UNTIE - UNravelling the role of emerging parasitic diseases in the structure and function of coastal communiTIEs and ecosystems




To recognize and examine the parasite-host system dynamics to better predict conservation threats to communities and ecosystems and maximize the success of disease outbreak monitoring and management.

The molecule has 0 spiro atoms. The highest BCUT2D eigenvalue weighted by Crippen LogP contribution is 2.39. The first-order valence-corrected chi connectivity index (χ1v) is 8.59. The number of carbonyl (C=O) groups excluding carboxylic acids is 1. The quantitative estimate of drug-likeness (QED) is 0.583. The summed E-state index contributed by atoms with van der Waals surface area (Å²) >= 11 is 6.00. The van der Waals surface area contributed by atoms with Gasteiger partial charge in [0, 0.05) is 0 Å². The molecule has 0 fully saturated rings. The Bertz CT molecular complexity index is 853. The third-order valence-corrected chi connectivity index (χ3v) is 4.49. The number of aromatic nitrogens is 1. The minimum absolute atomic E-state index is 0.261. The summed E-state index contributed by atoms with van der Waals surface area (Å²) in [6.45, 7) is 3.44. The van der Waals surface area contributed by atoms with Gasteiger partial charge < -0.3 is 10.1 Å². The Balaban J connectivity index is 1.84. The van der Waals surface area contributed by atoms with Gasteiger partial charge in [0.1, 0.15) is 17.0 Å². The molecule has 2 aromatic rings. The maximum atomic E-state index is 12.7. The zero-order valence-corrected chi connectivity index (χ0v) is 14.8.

While studies of how parasites influence host individuals or populations are numerous, assessments of parasite effects on specific host traits that can be related to ecosystem-level processes are rare. This is one of the fundamental limits in predicting parasite effects on ecosystems that will be overcome in this project using an innovative experimental approach. This work will further our understanding on the relationship between hosts and common parasitic infections, identifying effects of this ecological relationship in the structure of the community and the ecosystem functioning. The results of the presently proposed activities will allow assessment of the possible trematode prevalence impacts in the ecosystem with evaluation of the consequences for the community and the system health with identification of conditions that lead to high disease risk, consequent mortality episodes, and disruption of the ecosystem services provided by a healthy system. Studies that can characterize the broader ecological roles of parasites are increasingly important because their effects on hosts in both natural and aquaculture systems are in flux. UNTIE findings will help decision making related to disease monitoring and management within trans-Atlantic coastal zones regarding national reserves management policies, fisheries sustainability, and aquaculture governance.